One of the very first things I can remember is the first house we stayed in, and the sheet of asbestos that guarded the terrace, where a whole flock of pigeons stayed, whose voices we could hear each day, and whose fluttering of wings against their body was a perpetual sound if you could get close enough.
I remember a blue action figure with a cape. Not much to look at. He could only move his arms, and was made of plastic, and was the same shade of blue throughout; that of the sea at the horizon when the sun is high in the sky.
But it was the cape that held my wonder. A cape that would flutter in the wind and glide as I ran around the house, the terrace, and the road with the toy in my hand. And even though I made the toy do it, I was the one who would fly.
I remember forgetting it in my room as we closed the door of that house near the pigeons for the last time.
Coming back from school I would unbutton my shirt completely with only a vest underneath, and climb up to the highest spot I could find around the house. Sometimes it was the top of the sofa in our living room and sometimes it was from the foot of the big wooden bed that my parents slept in. And in those split seconds after I jumped and before I hit the ground, I would feel that sensation again. Soaring. Flying. The unbuttoned shirt flying behind me like a cape in the wind. And rolling onward once I hit the ground.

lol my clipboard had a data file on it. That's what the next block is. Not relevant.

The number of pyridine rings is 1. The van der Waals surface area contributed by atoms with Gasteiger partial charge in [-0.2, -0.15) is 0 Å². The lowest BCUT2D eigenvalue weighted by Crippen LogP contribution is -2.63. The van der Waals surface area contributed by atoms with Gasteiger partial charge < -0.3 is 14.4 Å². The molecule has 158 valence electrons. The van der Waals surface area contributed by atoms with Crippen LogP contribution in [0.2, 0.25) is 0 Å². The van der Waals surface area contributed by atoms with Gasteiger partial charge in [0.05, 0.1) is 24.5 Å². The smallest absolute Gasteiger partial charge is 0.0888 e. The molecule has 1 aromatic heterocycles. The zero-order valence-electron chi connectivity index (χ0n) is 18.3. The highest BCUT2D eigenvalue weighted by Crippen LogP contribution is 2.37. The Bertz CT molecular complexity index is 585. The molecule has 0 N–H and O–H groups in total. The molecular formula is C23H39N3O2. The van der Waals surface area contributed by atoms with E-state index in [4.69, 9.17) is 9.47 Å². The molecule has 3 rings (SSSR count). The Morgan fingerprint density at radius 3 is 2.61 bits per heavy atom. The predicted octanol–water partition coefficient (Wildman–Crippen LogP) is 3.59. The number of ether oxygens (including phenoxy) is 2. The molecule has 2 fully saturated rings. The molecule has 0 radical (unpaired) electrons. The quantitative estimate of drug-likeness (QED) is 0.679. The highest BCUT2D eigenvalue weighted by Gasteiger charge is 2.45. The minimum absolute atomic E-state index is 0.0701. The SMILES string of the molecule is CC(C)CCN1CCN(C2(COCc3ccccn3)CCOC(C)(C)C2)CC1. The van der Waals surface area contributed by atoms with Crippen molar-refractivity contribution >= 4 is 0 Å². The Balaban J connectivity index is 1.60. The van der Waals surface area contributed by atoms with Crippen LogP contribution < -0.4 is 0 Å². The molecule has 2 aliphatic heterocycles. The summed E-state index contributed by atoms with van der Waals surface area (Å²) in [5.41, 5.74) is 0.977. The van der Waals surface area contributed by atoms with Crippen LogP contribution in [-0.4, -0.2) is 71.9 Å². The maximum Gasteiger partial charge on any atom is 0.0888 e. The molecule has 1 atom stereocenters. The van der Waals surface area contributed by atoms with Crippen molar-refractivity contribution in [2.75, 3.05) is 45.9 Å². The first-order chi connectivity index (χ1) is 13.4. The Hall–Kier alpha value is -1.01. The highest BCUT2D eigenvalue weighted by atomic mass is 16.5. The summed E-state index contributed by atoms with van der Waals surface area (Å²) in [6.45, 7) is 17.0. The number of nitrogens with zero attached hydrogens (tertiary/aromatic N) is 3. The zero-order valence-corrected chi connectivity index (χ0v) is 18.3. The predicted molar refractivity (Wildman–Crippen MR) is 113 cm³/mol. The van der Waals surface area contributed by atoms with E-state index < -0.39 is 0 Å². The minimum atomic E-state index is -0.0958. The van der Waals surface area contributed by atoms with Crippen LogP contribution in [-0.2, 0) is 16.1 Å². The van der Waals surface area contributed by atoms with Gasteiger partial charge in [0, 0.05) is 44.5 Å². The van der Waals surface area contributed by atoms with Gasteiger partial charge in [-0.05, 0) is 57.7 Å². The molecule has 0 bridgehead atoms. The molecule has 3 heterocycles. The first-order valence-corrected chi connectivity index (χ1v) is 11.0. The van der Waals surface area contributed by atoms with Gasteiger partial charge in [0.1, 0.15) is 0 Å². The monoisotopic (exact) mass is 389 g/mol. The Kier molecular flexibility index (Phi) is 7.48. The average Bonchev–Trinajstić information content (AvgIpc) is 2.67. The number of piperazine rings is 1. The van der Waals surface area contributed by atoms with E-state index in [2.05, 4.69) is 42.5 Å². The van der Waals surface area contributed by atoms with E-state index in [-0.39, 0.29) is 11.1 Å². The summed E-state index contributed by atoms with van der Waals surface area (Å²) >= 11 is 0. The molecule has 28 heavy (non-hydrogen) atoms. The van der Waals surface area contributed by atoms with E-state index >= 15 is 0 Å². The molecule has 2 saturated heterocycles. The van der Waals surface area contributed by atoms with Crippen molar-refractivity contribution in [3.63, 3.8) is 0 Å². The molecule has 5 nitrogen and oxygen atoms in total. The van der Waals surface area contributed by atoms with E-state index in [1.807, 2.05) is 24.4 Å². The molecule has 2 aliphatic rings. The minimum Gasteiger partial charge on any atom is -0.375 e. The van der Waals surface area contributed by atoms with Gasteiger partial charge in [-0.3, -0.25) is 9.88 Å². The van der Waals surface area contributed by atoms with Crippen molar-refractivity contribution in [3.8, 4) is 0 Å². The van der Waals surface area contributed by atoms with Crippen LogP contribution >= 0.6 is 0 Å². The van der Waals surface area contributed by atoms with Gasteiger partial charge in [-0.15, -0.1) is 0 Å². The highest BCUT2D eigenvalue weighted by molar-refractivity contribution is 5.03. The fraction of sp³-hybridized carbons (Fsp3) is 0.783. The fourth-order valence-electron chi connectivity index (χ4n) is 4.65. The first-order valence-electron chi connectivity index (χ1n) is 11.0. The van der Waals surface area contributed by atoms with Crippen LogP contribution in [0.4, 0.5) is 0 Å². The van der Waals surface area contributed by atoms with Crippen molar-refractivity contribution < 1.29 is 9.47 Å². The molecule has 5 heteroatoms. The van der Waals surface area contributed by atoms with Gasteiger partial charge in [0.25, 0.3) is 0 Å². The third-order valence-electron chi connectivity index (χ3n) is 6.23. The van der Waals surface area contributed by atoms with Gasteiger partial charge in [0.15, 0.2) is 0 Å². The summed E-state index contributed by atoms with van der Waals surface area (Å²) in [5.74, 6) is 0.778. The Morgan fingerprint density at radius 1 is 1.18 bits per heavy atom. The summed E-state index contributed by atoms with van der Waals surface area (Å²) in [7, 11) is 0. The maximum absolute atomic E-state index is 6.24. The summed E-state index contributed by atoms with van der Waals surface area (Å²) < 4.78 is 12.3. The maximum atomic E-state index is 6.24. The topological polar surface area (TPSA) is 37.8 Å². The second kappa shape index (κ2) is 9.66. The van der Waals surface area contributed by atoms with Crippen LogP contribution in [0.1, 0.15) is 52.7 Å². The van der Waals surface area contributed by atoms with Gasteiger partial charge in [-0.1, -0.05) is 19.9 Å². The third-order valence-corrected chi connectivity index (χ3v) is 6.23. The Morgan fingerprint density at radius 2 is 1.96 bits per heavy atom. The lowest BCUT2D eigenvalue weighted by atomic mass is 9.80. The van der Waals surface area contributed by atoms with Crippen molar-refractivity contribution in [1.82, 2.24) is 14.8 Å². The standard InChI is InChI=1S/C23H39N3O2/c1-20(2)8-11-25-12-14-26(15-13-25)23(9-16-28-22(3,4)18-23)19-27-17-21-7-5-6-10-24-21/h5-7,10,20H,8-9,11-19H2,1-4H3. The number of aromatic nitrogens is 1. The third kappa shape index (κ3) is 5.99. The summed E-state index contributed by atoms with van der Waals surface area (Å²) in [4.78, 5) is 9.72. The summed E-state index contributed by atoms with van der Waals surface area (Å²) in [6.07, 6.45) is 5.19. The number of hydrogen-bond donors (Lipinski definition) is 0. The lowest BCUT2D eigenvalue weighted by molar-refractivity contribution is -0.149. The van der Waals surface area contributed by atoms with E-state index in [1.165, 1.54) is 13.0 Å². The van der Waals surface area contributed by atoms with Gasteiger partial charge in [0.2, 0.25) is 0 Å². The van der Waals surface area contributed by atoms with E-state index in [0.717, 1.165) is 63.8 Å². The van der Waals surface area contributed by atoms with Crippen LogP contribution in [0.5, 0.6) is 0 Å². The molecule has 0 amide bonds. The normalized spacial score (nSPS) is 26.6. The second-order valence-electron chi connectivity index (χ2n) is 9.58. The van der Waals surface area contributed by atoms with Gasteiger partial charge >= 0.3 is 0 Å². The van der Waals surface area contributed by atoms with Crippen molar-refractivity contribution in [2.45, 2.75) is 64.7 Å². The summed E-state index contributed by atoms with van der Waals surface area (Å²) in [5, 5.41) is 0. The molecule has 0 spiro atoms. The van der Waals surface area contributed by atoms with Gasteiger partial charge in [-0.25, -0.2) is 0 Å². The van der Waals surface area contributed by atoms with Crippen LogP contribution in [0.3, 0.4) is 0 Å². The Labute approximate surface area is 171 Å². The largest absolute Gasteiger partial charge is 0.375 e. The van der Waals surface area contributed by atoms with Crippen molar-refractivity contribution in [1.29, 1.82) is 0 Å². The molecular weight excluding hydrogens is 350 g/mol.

The cycle kept repeating until my mother changed me out of my clothes, and would start again the next day when I returned home.
Now, I am twice as tall as the once gigantic bed and I can’t lie on the sofa with my feet outstretched as I would on movie nights all those years ago.
My mother’s voice is one thing that hasn’t changed over the years. Sweet as honey and more comforting than a warm blanket on a cold winter’s night. It was the voice of my lullabies, the one that calmed my fears, the sweet distraction before a tablespoon of cough syrup would assault my mouth.
One night we were on the ground, my mother on the rug after her completed prayers, and I, curled up in her lap with my eyes closed because of a noise that rose and fell in volume, constantly thrumming, with a speed much slower than the beats of my heart.
And my mother’s subtle rocking back and forth, and the comforting voice, lulled me back to sleep even then. As I woke up I found out that the voice belonged to my father snoring on the bed above.
And now, I am taller and heavier than my mother is, and it has been ages since I put my head in her lap.